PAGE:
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Iowa pig farmers thankful for Prestage decision

The Wright County Board of Supervisors approved an economic development agreement with Prestage Foods of Iowa on Aug. 22 that clears the way for Prestage to build a $240 million, ultra-modern pork processing facility near Eagle Grove.

“As an independent producer, I look forward to having the opportunity to utilize this plant and work with the Prestage family in the coming year,” said Stuart Swanson of Galt, an avid supporter of the project. “I was glad to see that the supervisors thoroughly studied the project and listened to the people of Wright County. Having Prestage in Wright County will be good for the future of our county and the future of agriculture in our state.”

Prestage Foods of Iowa originally tried to build the plant in Mason City, but it proved to be a contentious issue and was ultimately rejected by the city council there. Wright County officials welcomed Prestage with open arms, enjoyed stronger all-around project support and approved the agreement 3 to 0 in the final vote.

“I was very proud to be a supporter of this project and was impressed by the support from all parts of our county and the agriculture community,” Swanson said. “This unified support helped bring this project to reality.”

The North Carolina-based Prestage family has raised pigs in Iowa and several southern states for years and has developed a solid reputation in the industry, something that is not lost on farmers and those in the know.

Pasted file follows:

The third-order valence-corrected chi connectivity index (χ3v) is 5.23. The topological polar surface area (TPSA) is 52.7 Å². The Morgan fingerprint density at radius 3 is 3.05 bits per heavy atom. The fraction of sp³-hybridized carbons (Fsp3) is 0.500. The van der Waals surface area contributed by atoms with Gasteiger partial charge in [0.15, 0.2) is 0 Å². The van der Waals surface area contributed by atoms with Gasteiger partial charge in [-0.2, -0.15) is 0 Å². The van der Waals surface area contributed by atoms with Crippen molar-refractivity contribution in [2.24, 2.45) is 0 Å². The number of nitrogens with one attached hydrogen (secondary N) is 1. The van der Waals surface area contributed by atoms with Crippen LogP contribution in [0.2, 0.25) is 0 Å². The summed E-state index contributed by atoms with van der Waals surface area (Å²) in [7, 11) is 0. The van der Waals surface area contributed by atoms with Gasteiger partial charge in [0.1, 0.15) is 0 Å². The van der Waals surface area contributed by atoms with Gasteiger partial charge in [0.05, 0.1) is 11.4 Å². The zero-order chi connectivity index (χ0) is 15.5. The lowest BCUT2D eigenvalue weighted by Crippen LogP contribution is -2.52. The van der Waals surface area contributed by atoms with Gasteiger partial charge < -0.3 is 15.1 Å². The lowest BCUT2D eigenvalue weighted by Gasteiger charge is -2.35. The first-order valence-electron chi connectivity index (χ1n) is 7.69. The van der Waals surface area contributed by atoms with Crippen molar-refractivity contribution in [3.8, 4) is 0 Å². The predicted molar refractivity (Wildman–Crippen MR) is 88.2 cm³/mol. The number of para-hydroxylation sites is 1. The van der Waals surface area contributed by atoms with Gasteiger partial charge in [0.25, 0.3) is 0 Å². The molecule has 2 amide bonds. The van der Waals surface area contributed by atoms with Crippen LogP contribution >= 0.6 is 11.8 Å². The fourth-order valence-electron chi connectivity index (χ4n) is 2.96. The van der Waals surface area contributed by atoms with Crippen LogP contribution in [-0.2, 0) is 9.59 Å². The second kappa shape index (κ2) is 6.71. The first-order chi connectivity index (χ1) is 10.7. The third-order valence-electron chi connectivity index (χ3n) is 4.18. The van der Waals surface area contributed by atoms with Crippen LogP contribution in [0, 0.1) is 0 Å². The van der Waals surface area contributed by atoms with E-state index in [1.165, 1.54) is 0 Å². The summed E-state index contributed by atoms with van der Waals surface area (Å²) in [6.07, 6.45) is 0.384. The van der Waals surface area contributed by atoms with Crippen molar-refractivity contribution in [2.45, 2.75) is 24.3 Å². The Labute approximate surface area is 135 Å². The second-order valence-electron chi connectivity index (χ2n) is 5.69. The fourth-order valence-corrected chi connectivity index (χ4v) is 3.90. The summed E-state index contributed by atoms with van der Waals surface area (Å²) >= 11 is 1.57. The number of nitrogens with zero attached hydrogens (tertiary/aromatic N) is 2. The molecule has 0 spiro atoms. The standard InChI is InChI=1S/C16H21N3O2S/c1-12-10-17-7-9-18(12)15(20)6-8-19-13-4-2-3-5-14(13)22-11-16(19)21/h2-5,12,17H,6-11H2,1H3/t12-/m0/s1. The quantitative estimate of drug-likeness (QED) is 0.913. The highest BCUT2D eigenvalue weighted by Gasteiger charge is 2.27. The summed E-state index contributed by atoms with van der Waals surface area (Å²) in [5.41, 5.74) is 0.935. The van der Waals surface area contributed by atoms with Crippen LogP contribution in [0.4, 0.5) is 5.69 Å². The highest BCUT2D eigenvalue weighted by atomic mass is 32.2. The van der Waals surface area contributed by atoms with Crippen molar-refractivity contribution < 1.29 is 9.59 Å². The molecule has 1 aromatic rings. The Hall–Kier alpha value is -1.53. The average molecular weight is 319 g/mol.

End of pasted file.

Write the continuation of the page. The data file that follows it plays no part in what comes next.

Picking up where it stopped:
“It’s really important that you deal with people with integrity, honesty, morals and that you can trust,” said Harold Trask, a past president of the National Pork Producers Council from Renwick. “Prestage has been around long enough in North Carolina and Iowa and you know if something goes south, they will do everything in their power to make it right and fix it.”

Farmers who own and raise their own hogs stand to gain the most from the new packing facility. Prestage plans to process 10,000 hogs a day when the plant becomes operational in late 2018 and 4,000 head of the daily quota will need to be purchased from independent producers.

“It definitely gives us another market and it’s somebody that not’s participating in the pork packing industry today, which is extremely unusual,” said past Iowa Pork Producers Association and NPPC president Jon Caspers of Swaledale. “There’s consolidation going on and there’s more concentration in the packing industry and here we’re going in the other direction in a big way. It’s something we haven’t seen in a long time and the prospects are nothing but positive for the industry in this state.”

There is currently a disparity in production and packing capacity in Iowa. Production currently exceeds capacity by 7 percent, so additional shackle space is critical for the industry. IPPA was a strong advocate for the plant.

“The Iowa Pork Producers Association thanks all of our friends in the ag community for assisting us in rallying support for this plant,” said IPPA President Al Wulfekuhle of Quasqueton. “It was truly a group effort and is great news for Iowa pork producers.”


Source: IowaPork